I am an Auverge immigrant, I was born in Aurillac. My family came to the big city, like many others, to find work. I was six months old when I arrived in Lyon. I grew up in the Moulin à Vent neighborhood. I am part of the second generation of Street Artists in Lyon. Those who gave me the desire to do graffiti were the TWA collective in Lyon, with DON, whom I also invited here to “Peinture Fraiche”. They were painting in my neighborhood at the time, and there was a new emerging musical style called hip-hop. We all fell in… Once again, nothing was premeditated. It became a trade of thread. I decorated a lot of toilets, like everyone else at the start. We all started in the toilets… Until I started to get orders for my first decorations. It grew crescendo. In 1996, I met a guy who worked for the brand Rossignol. They were launching their first snowboards and they needed a « young look », because Rossignol was a little « the brand of dad’s skis ». They booked an electronic DJ, a hip-hop DJ and me, as graffiti artist. We did a lot of tours in the ski resorts. After a while, they wanted a little more animation, so I started to book my friends and we worked for them for six years. This is how I became, unintentionally, a booker of national and international Street Artists. Then I helped to build several Street Art projects. I traveled to Slovakia where I met the creator of the Street Art Communication Festival, in Košice. He needed a professional guy for the Slovak Ministry of Culture and he asked me to be their sponsor. I wrote a letter in English to the Ministry and I became co-artistic director of the project. Then I built a few events, until I started my own project, in 2008. It was in Honduras.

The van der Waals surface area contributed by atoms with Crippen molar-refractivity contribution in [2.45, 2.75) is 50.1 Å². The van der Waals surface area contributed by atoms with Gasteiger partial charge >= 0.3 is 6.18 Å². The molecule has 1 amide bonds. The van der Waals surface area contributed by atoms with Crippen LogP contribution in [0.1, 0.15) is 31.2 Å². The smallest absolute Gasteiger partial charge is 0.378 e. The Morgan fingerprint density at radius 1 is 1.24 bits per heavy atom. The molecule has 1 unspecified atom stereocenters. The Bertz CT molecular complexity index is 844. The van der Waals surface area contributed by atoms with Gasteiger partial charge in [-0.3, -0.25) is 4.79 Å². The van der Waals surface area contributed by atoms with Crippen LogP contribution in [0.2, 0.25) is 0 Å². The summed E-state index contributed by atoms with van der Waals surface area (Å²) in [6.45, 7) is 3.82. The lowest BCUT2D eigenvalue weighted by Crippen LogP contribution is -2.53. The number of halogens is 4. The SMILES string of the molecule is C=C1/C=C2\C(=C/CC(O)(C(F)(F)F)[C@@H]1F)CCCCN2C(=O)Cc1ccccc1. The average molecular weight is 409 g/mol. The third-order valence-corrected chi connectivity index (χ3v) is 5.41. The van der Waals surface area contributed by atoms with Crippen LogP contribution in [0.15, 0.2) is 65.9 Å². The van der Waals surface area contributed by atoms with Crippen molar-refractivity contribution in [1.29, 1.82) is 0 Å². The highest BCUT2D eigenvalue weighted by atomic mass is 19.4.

When was your first event in Lyon?

It was the Wall Drawings Festival, in 2016, in resonance with the Museum of Contemporary Art. Then there was the Trublyon Festival in 2017, and today, the first edition of Peinture Fraiche, in coproduction with the group Unagi – Le Petit Bulletin.


What did this new job make you discover in yourself?

In fact, like many others, before, I groaned at certain festivals saying « this is not complementary what I would like to see ». After a while, I told myself that instead of waiting for things to happen, for others to do what I would like to see in a festival, I only had to do it by myself. Give my own vision. This selection which is mine is surely not exhaustive and is totally subjective. It’s a vision with which one can agree or not, but that’s the whole point of an artistic direction. It’s going in one specific direction, and not another.


Is Lyon an easy or a hard city, for such an event?